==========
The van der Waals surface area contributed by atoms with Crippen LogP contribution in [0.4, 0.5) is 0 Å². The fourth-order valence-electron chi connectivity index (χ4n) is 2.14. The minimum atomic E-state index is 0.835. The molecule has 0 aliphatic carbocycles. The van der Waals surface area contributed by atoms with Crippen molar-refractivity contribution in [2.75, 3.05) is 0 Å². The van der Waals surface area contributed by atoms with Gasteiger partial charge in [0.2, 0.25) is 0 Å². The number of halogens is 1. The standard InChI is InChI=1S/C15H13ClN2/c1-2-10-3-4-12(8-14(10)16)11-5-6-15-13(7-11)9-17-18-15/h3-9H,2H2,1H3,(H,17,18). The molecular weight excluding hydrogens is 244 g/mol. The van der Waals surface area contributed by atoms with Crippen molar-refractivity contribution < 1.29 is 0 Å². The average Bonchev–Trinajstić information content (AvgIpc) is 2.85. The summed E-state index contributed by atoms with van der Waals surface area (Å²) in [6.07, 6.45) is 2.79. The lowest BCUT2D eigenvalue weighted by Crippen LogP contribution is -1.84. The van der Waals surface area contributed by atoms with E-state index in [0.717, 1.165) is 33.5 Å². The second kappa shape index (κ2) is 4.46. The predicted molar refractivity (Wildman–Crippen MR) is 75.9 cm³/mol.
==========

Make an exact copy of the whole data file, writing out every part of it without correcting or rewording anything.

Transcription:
The van der Waals surface area contributed by atoms with Crippen LogP contribution in [0.4, 0.5) is 0 Å². The fourth-order valence-electron chi connectivity index (χ4n) is 2.14. The minimum atomic E-state index is 0.835. The molecule has 0 aliphatic carbocycles. The van der Waals surface area contributed by atoms with Crippen molar-refractivity contribution in [2.75, 3.05) is 0 Å². The van der Waals surface area contributed by atoms with Gasteiger partial charge in [0.2, 0.25) is 0 Å². The number of halogens is 1. The standard InChI is InChI=1S/C15H13ClN2/c1-2-10-3-4-12(8-14(10)16)11-5-6-15-13(7-11)9-17-18-15/h3-9H,2H2,1H3,(H,17,18). The molecular weight excluding hydrogens is 244 g/mol. The van der Waals surface area contributed by atoms with Crippen molar-refractivity contribution < 1.29 is 0 Å². The average Bonchev–Trinajstić information content (AvgIpc) is 2.85. The summed E-state index contributed by atoms with van der Waals surface area (Å²) in [6.07, 6.45) is 2.79. The lowest BCUT2D eigenvalue weighted by Crippen LogP contribution is -1.84. The van der Waals surface area contributed by atoms with E-state index in [0.717, 1.165) is 33.5 Å². The second kappa shape index (κ2) is 4.46. The predicted molar refractivity (Wildman–Crippen MR) is 75.9 cm³/mol.